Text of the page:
The role of Customs in the enforcement of intellectual property rights and the fight against counterfeit goods in Africa
The demand for branded goods in Africa is growing and, as such, the instances of infringing and counterfeit goods are on the rise. The various intellectual property (IP) rights protection measures available to brand holders differ from country to country and vary from region to region.
The purpose of the enforcement of IP rights in Africa, as it is worldwide, is to protect the rights holders and owners, and the brands, reputation and communities at large, and ultimately, to find and punish infringers and destroy the infringing goods.
As a method of enforcing IP rights, some countries in Africa have specific Customs recordal regulations and practices focused on the registration of brands and detention of suspect counterfeit goods relying on specific anti-counterfeiting legislation, whereas in others, alternative means of enforcement, which can be effective in the fight against counterfeit goods, are required to be adopted. As a result, a "one size fits all" anti-counterfeiting strategy cannot be easily applied or adopted in covering key regions and territories in Africa.
As starting point, it is imperative to note that in African countries the initial step in acting against counterfeit goods is for brand owners and/or holders to secure trade mark registrations for their brands in the relevant countries in order to follow the Customs Recordal Process, or for any alternative relief which is possible in the countries, to be effective.
As aforementioned, some countries have specific anti-counterfeiting laws and dedicated anti-counterfeiting bodies in place, whereas others do not and here we provide a birds-eye view of the role that Customs can play in assisting brand owners and/or holders with the battle against counterfeit goods in two African territories; Kenya – where there is specific anti-counterfeiting legislation as well as a Customs Recordal system and Rwanda – where there is no legislation dealing specifically with anti-counterfeiting and nor a Customs Recordal system and non-traditional, alternative means of enforcement have to be adopted.
Kenya is one of two African countries that has specific anti-counterfeiting legislation in place in the form of the Anti-Counterfeiting Act, 2008. The Act created a body, the Anti-Counterfeiting Authority (ACA), established to assist rights holders with search and seizure operations in the marketplace and at various ports of entry.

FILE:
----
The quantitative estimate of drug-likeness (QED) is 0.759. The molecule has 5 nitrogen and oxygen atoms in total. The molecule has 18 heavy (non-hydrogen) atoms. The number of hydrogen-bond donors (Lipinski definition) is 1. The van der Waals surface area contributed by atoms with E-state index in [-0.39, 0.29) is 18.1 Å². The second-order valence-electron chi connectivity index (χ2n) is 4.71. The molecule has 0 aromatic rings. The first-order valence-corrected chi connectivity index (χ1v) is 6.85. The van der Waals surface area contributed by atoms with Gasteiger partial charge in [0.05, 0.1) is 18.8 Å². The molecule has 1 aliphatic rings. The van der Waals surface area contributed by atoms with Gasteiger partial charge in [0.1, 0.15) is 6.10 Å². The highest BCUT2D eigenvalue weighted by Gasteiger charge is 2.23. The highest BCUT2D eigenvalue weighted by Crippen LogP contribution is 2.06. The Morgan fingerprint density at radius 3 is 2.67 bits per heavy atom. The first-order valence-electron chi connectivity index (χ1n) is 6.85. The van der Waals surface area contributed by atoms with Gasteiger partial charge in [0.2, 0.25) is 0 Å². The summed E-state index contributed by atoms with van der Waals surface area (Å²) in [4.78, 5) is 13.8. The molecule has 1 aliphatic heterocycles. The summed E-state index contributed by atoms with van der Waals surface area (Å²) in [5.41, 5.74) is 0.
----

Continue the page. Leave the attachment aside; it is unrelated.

The Act enables rights holders to lodge complaints of suspected counterfeiting, relying on their registered trade mark rights, for example, which will result in a search and seizure. It further empowers ACA inspectors to enter and search premises, seize counterfeit goods and arrest suspects without a warrant. Rights holders are also allowed to apply to the Commissioner of Customs for the seizure of suspected counterfeit goods and create presumptions in favour of the rights holder. In terms of the Act, infringers will face harsh penalties, including a five-year prison sentence.
Kenya has a Customs Recordal system that is facilitated by the ACA. Upon receiving the relevant documentation meeting the requirements for the recordal and the ACA is satisfied with the correctness and accuracy of the application, the ACA will disclose the IP particulars with customs officials at the border. This ensures that no goods are imported or exported to or from Kenya without being inspected by the officials and therefore provides brand holders and/or owners with quick and effective recourse in dealing with infringers as well as the counterfeit goods.
There is no specific legislation on anti-counterfeiting or any procedures for recording IP rights with customs authorities in Rwanda. However, the IP Law provides that customs authorities may on its own initiative or upon application, in line with the requirements, by an owner /licensee of IP rights/any other interested party, suspend the release of goods into free circulation which are suspected to be counterfeits.
Therefore, brand owners may apply (on an ad hoc, case by case basis) for the suspension from entry of any suspect counterfeits where such information is available to them. The goods are suspended for a period of 20 working days or 30 days, whichever is longer, and the brand owner should, within that time, make a formal application to court or tribunal to establish whether the goods are actual counterfeits.
Contrary to popular belief, many African countries have an acceptable standard of legal remedies and capacity and effective action can be taken against counterfeiters in South Africa, Kenya, Rwanda, Mozambique and Tanzania, to name only a few.
Although many African countries may not have formal processes in place, that is, legislation or customs recordal, effective protection is available in several territories and enforcing those provisions cannot be underestimated. To achieve the best results, diligent preparation is required. For a successful anti-counterfeiting programme, brand identification training is highly recommended, otherwise it is difficult and at times impossible for Customs and/or the police to identify and detain possible counterfeit goods.
The content of this article is intended to provide a general guide to the subject matter. Specialist advice should be sought about your specific circumstances.